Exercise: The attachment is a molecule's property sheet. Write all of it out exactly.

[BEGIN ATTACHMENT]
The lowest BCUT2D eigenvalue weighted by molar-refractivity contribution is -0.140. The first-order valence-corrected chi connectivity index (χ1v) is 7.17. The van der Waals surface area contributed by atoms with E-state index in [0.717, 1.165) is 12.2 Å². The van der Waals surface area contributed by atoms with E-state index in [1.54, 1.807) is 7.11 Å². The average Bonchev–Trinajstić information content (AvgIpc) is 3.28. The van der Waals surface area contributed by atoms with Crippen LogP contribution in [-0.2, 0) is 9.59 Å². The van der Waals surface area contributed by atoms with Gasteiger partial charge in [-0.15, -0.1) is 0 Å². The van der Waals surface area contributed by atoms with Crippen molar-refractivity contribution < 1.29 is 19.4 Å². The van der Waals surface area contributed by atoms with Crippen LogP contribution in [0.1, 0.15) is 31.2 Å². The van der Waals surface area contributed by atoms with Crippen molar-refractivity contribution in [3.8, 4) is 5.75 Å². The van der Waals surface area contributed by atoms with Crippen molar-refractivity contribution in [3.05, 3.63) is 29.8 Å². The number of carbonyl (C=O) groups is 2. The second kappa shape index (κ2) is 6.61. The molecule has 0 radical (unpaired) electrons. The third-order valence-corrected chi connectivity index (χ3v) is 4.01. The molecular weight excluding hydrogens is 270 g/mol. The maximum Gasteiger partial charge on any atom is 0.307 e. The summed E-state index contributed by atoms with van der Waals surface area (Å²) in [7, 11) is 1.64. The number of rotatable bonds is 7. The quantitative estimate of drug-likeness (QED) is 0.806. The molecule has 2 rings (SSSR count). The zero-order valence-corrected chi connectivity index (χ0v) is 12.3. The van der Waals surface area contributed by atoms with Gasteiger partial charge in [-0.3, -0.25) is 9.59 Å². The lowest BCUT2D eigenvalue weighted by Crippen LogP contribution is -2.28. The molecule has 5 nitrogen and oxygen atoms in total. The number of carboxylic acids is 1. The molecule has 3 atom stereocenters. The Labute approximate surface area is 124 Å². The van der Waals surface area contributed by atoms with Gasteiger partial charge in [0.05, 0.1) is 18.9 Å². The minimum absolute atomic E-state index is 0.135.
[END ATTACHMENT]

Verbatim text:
The lowest BCUT2D eigenvalue weighted by molar-refractivity contribution is -0.140. The first-order valence-corrected chi connectivity index (χ1v) is 7.17. The van der Waals surface area contributed by atoms with E-state index in [0.717, 1.165) is 12.2 Å². The van der Waals surface area contributed by atoms with E-state index in [1.54, 1.807) is 7.11 Å². The average Bonchev–Trinajstić information content (AvgIpc) is 3.28. The van der Waals surface area contributed by atoms with Crippen LogP contribution in [-0.2, 0) is 9.59 Å². The van der Waals surface area contributed by atoms with Gasteiger partial charge in [-0.15, -0.1) is 0 Å². The van der Waals surface area contributed by atoms with Crippen molar-refractivity contribution < 1.29 is 19.4 Å². The van der Waals surface area contributed by atoms with Crippen LogP contribution in [0.1, 0.15) is 31.2 Å². The van der Waals surface area contributed by atoms with Crippen molar-refractivity contribution in [3.8, 4) is 5.75 Å². The van der Waals surface area contributed by atoms with Crippen molar-refractivity contribution in [3.05, 3.63) is 29.8 Å². The number of carbonyl (C=O) groups is 2. The second kappa shape index (κ2) is 6.61. The molecule has 0 radical (unpaired) electrons. The third-order valence-corrected chi connectivity index (χ3v) is 4.01. The molecular weight excluding hydrogens is 270 g/mol. The maximum Gasteiger partial charge on any atom is 0.307 e. The summed E-state index contributed by atoms with van der Waals surface area (Å²) in [7, 11) is 1.64. The number of rotatable bonds is 7. The quantitative estimate of drug-likeness (QED) is 0.806. The molecule has 2 rings (SSSR count). The zero-order valence-corrected chi connectivity index (χ0v) is 12.3. The van der Waals surface area contributed by atoms with Gasteiger partial charge in [-0.3, -0.25) is 9.59 Å². The lowest BCUT2D eigenvalue weighted by Crippen LogP contribution is -2.28. The molecule has 5 nitrogen and oxygen atoms in total. The number of carboxylic acids is 1. The molecule has 3 atom stereocenters. The Labute approximate surface area is 124 Å². The van der Waals surface area contributed by atoms with Gasteiger partial charge in [0.05, 0.1) is 18.9 Å². The minimum absolute atomic E-state index is 0.135.